Convenor – Sarah Gibson
Co-convenors - Enrico Camporeale, Kyung-Suk Cho, Giuseppe Consolini, Christina Plainaki and Earle Williams
The science behind Space Weather is becoming increasingly multidisciplinary.
From solar eruptions, to solar-wind /magnetosphere/ionosphere interactions, to complex couplings of the Earth's global electrical circuit and Schumann resonances, to space-weather impacts on other planetary environments, the scientific puzzles to solve are complex and require advances in modeling. Nowadays, forecasting models range fromcompletely empirical, such as the prediction of geomagnetic indexes based on statistical regression analysis, to physics-based, for example, state-of-the-art MHD simulations of Coronal Mass Ejection propagation. The paradigm of 'grey-box modeling' lives between these two extrema: data-driven reduced models that on one hand stem froma physics description, and on the other hand rely on data analysis to fit the free parameters. This approach is highly effective for interpreting space-weather-related data. It can also be a useful tool in support of space missions throughout the solar system, as seen for example in global radiation modeling that includes the parameterization of space weather conditions in plasma- interaction scenarios. All of these modeling approaches benefit from mathematical techniques that have been typically studied in contexts outside that of space weather. This topic is thus a fertile ground for a broad range of interdisciplinary collaborations.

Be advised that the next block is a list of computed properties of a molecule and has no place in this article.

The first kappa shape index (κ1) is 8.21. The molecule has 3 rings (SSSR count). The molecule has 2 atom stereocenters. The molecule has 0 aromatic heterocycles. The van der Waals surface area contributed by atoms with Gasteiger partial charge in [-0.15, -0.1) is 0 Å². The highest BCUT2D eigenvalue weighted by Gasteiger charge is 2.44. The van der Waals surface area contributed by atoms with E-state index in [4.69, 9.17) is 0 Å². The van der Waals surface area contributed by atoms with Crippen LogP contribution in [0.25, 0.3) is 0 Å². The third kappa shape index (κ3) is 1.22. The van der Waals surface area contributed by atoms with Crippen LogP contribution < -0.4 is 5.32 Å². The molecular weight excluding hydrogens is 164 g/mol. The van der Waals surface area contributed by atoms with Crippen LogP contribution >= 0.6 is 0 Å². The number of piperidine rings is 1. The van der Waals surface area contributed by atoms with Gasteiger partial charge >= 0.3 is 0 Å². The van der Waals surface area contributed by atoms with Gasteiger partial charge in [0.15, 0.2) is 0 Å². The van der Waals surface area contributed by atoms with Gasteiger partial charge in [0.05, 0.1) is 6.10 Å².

We encourage contributions pertaining to recent progress in the effective incorporation of data into space weather modeling and prediction at any point along the chain from sun to planets. Moreover, we welcome approaches that are less traditional in the space weather community but possess potential for significant progress in forecasting and understanding space weather, and that draw upon ""lessons learned"" or ""best practices"" fromapplications to non-space-weather problems."